Jonah Gertz is an Intensive History major and Electronic Music minor at UC Santa Cruz. His senior thesis, “Japan and Methamphetamine: the Afterlife of Occupation and the Hiropon Age,” examines the historical development of Japanese narco-culture. More broadly, Gertz examines how the relationship between society and drugs intersects with the history of imperialism — emphasizing the stakes of understanding this history for global conversations and policy around narcotics.
In April, we spoke with Gertz to learn more about his work and research interests. As the awardee of this year’s the Bertha N. Melkonian Award, his project stands out as an exceptional example of undergraduate work in the Humanities. In our interview with Gertz, we discussed his interest in the study of drug history, the composition of electronic music, and how the pandemic has shaped his final years at UC Santa Cruz.
Your senior thesis, “Japan and Methamphetamine: the Afterlife of Occupation and the Hiropon Age,” sounds absolutely fascinating. Can you tell us more about it? What would you like readers to know?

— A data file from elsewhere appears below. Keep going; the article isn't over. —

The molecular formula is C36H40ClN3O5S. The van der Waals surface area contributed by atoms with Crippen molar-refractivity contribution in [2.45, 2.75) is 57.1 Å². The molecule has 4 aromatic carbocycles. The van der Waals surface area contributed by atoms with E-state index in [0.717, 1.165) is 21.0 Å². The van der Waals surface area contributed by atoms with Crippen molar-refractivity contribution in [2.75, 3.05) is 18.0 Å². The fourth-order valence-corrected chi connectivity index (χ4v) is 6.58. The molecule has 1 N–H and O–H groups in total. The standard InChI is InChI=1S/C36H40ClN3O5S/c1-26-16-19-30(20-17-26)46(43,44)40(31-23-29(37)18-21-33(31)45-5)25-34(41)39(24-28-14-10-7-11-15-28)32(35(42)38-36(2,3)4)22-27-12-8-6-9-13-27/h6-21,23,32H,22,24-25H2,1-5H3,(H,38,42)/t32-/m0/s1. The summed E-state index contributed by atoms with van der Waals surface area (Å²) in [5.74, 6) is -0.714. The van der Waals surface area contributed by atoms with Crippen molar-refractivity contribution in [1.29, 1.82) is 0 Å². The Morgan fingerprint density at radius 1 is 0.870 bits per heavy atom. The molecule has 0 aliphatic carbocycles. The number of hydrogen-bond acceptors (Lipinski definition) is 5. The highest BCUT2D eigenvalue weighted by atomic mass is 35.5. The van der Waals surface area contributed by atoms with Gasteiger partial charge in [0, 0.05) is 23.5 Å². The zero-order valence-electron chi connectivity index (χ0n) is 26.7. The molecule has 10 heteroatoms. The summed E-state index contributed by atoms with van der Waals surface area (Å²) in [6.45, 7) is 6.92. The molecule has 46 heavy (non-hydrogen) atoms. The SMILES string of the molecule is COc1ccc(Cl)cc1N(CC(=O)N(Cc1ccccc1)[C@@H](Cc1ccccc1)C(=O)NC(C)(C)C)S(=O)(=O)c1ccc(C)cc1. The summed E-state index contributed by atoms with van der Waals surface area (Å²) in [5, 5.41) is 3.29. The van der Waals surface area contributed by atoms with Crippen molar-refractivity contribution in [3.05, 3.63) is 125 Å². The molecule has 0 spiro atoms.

In short, my paper is about the methamphetamine crisis in postwar Japan (otherwise known as the “hiropon age” or “ヒロポン時代”) and how the Supreme Commander of the Allied Powers (SCAP) was partially, if not mostly, responsible for the crisis’ development and mishandling. In my experience, conventional historical narratives (at least those perpetuated within the U.S.) tend to treat the American occupation of Japan as a fairly productive and “good” measure in the wake of World War II. In writing “Japan and Methamphetamine: the Afterlife of Occupation and the Hiropon Age,” I set out with the goal of instilling doubt about such narratives within my reader while simultaneously raising awareness of a particularly interesting moment in drug history.
What drew your interest to this topic?
I am very interested in history related to drugs, drug epidemics and drug control. Drugs have fundamentally altered the development of human civilization, but are rarely mentioned within the context of American high school history classes (the “last stop” in formal historical education for many). I feel that, if more American people were made aware at an early age of the relationship between drugs and imperialism (particularly that of the West), both domestic and geopolitical discourse on the subject would be significantly more productive. Furthermore, as you might be able to guess given that I’m and Intensive Asian History Major, I’m particularly interested in the development of modern Japanese narco-culture.
It sounds like you’ve had a really great experience here at UC Santa Cruz. What have been some of the highlights of your time here? And how has the support you’ve found here fueled your interests?